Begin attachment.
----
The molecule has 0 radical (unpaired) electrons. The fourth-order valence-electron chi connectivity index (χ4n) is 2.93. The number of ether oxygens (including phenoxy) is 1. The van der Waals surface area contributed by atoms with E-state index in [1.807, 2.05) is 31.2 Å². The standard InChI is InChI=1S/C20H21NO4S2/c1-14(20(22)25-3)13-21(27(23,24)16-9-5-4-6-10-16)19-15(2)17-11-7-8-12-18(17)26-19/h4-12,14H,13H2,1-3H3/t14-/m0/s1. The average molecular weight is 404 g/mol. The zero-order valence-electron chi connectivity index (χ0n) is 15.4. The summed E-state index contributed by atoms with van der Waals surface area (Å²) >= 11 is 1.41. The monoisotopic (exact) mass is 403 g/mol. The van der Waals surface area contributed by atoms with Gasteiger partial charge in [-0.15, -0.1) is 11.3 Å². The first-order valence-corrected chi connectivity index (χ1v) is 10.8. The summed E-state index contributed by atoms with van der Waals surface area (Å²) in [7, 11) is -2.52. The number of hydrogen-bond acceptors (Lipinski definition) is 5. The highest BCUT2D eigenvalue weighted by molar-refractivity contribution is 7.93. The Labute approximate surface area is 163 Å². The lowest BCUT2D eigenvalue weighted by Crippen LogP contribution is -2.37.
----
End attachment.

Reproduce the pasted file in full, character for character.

The molecule has 0 radical (unpaired) electrons. The fourth-order valence-electron chi connectivity index (χ4n) is 2.93. The number of ether oxygens (including phenoxy) is 1. The van der Waals surface area contributed by atoms with E-state index in [1.807, 2.05) is 31.2 Å². The standard InChI is InChI=1S/C20H21NO4S2/c1-14(20(22)25-3)13-21(27(23,24)16-9-5-4-6-10-16)19-15(2)17-11-7-8-12-18(17)26-19/h4-12,14H,13H2,1-3H3/t14-/m0/s1. The average molecular weight is 404 g/mol. The zero-order valence-electron chi connectivity index (χ0n) is 15.4. The summed E-state index contributed by atoms with van der Waals surface area (Å²) >= 11 is 1.41. The monoisotopic (exact) mass is 403 g/mol. The van der Waals surface area contributed by atoms with Gasteiger partial charge in [-0.15, -0.1) is 11.3 Å². The first-order valence-corrected chi connectivity index (χ1v) is 10.8. The summed E-state index contributed by atoms with van der Waals surface area (Å²) in [7, 11) is -2.52. The number of hydrogen-bond acceptors (Lipinski definition) is 5. The highest BCUT2D eigenvalue weighted by molar-refractivity contribution is 7.93. The Labute approximate surface area is 163 Å². The lowest BCUT2D eigenvalue weighted by Crippen LogP contribution is -2.37.